Last week, a delegation from both National Oilwell Varco and Nekkar were among the near 100 participants at an aquaculture conference in Flekkefjord.
“We have a close collaboration with a major offshore company that wants to transition into land-based fish farming. As an established supplier to the oil and gas industry, we see opportunities to develop products for the aquaculture industry. It would make us an addition to the oil and gas market,” says Haavind.
Nekkar is already established as a producer of closed fish cages.
“We are a technology company that delivers solutions to the offshore sector. We believe The Starfish closed cage technology will become an important niche for us. Attending this conference enable us to meet other industry players and professionals, and to gain further insight into this sector,” says Mette Harv, Executive Vice President Aquaculture and Renewables at Nekkar.
NEW TECHNOLOGY FOR FISH WELFARE
Innovative solutions that improve fish welfare, make operations more efficient, and reduce environmental impact, is what the aquaculture industry needs, according to Director General Yngve Torgersen at the Department of Aquaculture of the Norwegian Ministry of Trade, Industry and Fisheries.
As the opening speaker at conference in Flekkefjord, hosted by GCE NODE and industry cluster Innakva, Torgersen stressed the need for technological innovations to improve health welfare for farmed fish.
“The industry will have to develop methods that ensure better fish welfare. Today, 50 million salmon die annually in Norwegian facilities. This cannot continue. Mortality rates must be reduced to better the industry’s reputation and to meet consumers’ demands,” said Torgersen.
He believes in continued growth for the Norwegian aquaculture industry, which is a NOK 100 billion market.
“However, the cost level in Norway will remain a challenge. It will require innovative solutions and automation of production processes for the aquaculture industry to provide increased value creation in the next 10 years,” said Torgersen.
Bente Torstensen, Division Director at Nofima, Norway’s leading food research institute, stressed the need for more research into methods for measuring fish welfare.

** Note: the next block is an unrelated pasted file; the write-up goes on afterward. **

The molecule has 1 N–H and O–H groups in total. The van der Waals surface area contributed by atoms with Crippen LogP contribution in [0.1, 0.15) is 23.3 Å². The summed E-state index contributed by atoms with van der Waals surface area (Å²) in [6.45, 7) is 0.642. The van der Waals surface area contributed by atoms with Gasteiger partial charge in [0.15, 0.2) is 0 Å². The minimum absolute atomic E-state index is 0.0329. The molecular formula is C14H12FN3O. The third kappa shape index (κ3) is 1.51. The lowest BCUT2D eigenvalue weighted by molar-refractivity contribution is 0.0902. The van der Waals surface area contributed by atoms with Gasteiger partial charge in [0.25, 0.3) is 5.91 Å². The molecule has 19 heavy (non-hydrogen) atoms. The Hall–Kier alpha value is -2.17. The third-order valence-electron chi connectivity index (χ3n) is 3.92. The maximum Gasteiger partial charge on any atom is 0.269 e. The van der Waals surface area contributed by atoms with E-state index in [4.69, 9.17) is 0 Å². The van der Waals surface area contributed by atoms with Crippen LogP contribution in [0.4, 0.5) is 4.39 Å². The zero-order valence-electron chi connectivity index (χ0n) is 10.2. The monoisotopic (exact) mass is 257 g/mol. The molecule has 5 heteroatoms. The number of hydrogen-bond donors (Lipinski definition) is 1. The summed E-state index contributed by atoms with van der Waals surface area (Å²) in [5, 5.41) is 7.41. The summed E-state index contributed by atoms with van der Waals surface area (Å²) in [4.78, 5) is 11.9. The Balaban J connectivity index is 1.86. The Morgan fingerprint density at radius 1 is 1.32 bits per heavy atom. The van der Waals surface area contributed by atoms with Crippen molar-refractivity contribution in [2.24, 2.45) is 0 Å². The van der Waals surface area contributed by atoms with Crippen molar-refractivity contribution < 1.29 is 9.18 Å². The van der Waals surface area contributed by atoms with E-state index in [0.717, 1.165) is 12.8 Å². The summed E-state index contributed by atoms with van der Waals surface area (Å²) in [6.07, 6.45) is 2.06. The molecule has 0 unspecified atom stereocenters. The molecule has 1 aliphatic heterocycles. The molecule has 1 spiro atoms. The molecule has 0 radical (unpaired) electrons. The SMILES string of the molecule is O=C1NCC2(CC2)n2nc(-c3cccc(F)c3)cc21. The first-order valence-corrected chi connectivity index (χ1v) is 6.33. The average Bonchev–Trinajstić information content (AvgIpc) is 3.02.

“By improving fish health, survival rates and profitability will increase and lead the way to a more sustainable industry”, said Torstensen.
LAND-BASED IN KVINESDAL
In Kvinesdal, Stolt Seafarm uses heated process water from the Eramet plant to cultivate high quantities of quality turbot.
“Land-based facilities for aquaculture, such as ours, are expensive to operate and requires production of a high value product. The industry must find new ways to reduce costs, it could be using solar or wind power for cheaper energy. Commercial utilization of waste should also be explored”, said Robin Neil Scotland, Norway Country Manager at Stolt Seafarm.
Mowi, one of the world’s largest fish-farming companies, has five facilities in the Agder region.
“We are planning for continued growth, and in coming years it will be important for us to ensure enough competence and manpower,” says Mona Bue, Community Liaison at Mowi.
Christian von der Ohe, RD&I Manager at GCE NODE was pleased with the turnout for the Flekkefjord conference.
“Our goal was to bring industry players together to promote innovation and identify technology transfer potentials, as well as spreading research-based knowledge. The Agder supplier industry to oil and gas has a lot to offer the aquaculture sector. Technology and solutions can be adapted, and knowledge can be transferred. We see great commercial opportunities for GCE NODE companies in aquaculture, especially when it comes to automatization and digitalization” says von der Ohe.